Morley scales the heights in impressive finale to Vocal Arts season

Tue May 14, 2024 at 12:35 pm

Erin Morley performed a recital with pianist Gerald Martin Moore Monday night at the Kennedy Center presented by Vocal Arts DC. Photo: Courtney Ruckman/VADC

Erin Morley made quite an impression in her debut with Washington Concert Opera two years ago, as the title character in Delibes’s Lakmé, where she displayed her mastery of the upper echelons of the coloratura range. Her Vocal Arts DC recital with pianist Gerald Martin Moore, heard Monday night in the Kennedy Center Terrace Theater, proved equally accomplished. (Morley dedicated the recital to her mother, Elizabeth Palmer, concertmaster of the Salt Lake Symphony Orchestra in Utah, where the singer grew up.)

Most of the evening’s program came from the duo’s new flower-themed album, released last month. Morley opened with the world premiere of a new song cycle by Ricky Ian Gordon, Huit Chansons de Fleurs. The piece, commissioned by major donors to the Metropolitan Opera, brings together eight floral poems, with suitably perfumed music by Gordon.

A wandering melody in Moore’s right hand introduced the first song, an enigmatic flourish that would return in the eighth and final song. Gordon’s saccharine harmonic style, rife with jazz-influenced extended triadic chords, made several songs sound too similar. The recycling of melodic motifs in the first two songs, on poems by Emily Dickinson and William Wordsworth, reinforced this sense of sameness.

Morley sang the cycle with exceptional dignity, her precise English diction revealing the poetry in its best light, generally set to advantage by Gordon’s voice-centered approach. Other than some shimmering high notes, Gordon avoided coloratura decoration. Morley instead delivered a poignantly beautiful legato tone, lyrical and refreshing.

Some more caustic poems cut through the treacle of the opening, including the pairing of a poem by Jane Kenyon about her garden, paired tragically with a poem by her husband about letting weeds take over the garden after her death from leukemia. Musically this proved the centerpiece of the cycle as well, with a stark single line introducing “Peonies at Dusk” in the piano, followed by a sobbing vocalise for Morley at the end. Dorothy Parker’s snarky “One Perfect Rose” added a welcome anti-sentimental note, as did Gordon’s own poem “The Tulips,” about a dying love.

Morley floated her vocal lines with engaging lightness in Bizet’s “Ouvre ton coeur” and Debussy’s “Les Papillons.” The latter featured fine accompaniment from Moore, whirling through streams of figuration at the piano. The first coloratura displays came with “La Libellule,” which Camille Saint-Saëns wrote for American soprano Sibyl Sanderson. Morley negotiated several excursions above high C with elegant placement and intonation.

The second half brought most of the evening’s delights, starting with the avian vocalise of  “Le rossignol et la rose,” from the incidental music Saint-Saëns composed for the play Parysatis. With no text and only sparse chords in the piano, Morley spun out a gorgeously fluid sound, up to extraordinary high notes, again above high C, and some cleanly delineated chromatic scales pouring downward.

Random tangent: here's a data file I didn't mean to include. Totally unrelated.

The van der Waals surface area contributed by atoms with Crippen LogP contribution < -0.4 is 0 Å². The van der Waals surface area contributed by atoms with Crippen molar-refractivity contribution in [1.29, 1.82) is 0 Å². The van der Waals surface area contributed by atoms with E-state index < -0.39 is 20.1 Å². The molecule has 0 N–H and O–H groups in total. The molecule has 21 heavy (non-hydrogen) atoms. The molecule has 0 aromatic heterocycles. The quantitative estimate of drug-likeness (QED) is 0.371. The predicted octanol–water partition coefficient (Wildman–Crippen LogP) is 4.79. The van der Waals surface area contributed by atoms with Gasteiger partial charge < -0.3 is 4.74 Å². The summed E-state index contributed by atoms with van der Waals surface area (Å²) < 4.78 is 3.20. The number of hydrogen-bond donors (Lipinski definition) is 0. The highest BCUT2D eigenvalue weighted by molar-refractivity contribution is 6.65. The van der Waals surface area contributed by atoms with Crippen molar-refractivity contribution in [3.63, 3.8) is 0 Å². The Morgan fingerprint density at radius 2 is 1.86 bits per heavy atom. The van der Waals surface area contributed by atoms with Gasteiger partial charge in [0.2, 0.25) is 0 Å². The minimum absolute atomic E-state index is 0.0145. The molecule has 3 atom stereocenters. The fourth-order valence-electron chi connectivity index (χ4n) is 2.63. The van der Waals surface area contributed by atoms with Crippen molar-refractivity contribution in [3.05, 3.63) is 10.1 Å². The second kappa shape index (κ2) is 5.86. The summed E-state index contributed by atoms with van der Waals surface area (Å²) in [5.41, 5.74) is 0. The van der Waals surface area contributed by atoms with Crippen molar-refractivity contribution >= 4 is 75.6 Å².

A remarkable series of Russian and German songs followed, centered more on lyrical beauty than soprano pyrotechnics. More melancholy associations of flowers came through in textured renditions of Rachmaninoff’s “Lilacs” and Rimsky-Korsakov’s “The Rose Enslaves the Nightingale,” with its exotic augmented seconds redolent of Arabian folk music.

Most impressive of this set was Alexander Zemlinsky’s “Vöglein Schwermut,” about a bird that spreads its death-tinged melancholy about the world. Hypnotically rendered by both musicians, the song featured delicate high notes at the words “Flieg, mein Vögelchen!” (Fly, my little bird). The bird in Alban Berg’s “Die Nachtigall,” an equally mysterious song, causes roses to spring up where its songs resound, ending with more impressive high notes.

The last set of songs was “the dessert portion” of the program, as Moore put it during his entertaining spoken remarks, touching on the many eccentricities of sopranos of the past. Julius Benedict’s “La Capinera” offered many more high Cs, among many notes set with utmost clarity even in staccato articulation. The arrangement of “Last Rose of Summer,” a favorite of Jenny Lind, was transposed up to feature more stunning top notes.

Even higher was the stratospheric F sharp in “Neath My Lattice,” from The Rose of Persia by Arthur Sullivan, whose birthday happened to fall that day. Moore, clearly an archeologist of historic vocal exploits, resurrected the cadenza Sullivan wrote for soprano Ellen Beach Yaw, known as the “California Nightingale,” for Morley to sing. Sadly, it was not paired with flute as in the recording, but Moore nicely matched his singer.

Morley’s single encore was “We’ll Gather Lilacs” from Ivor Novello’s Perchance to Dream, a musical premiered in London. The final track from her recent recording, it made a sentimental conclusion to the evening, capped with a little coda and a limpid last high note from the singer we might now call the “Utah Nightingale.”

Vocal Arts DC announced its 2024-2025 season last month, with the recital debut of tenor Lunga Eric Hallam on November 19 among the highlights.

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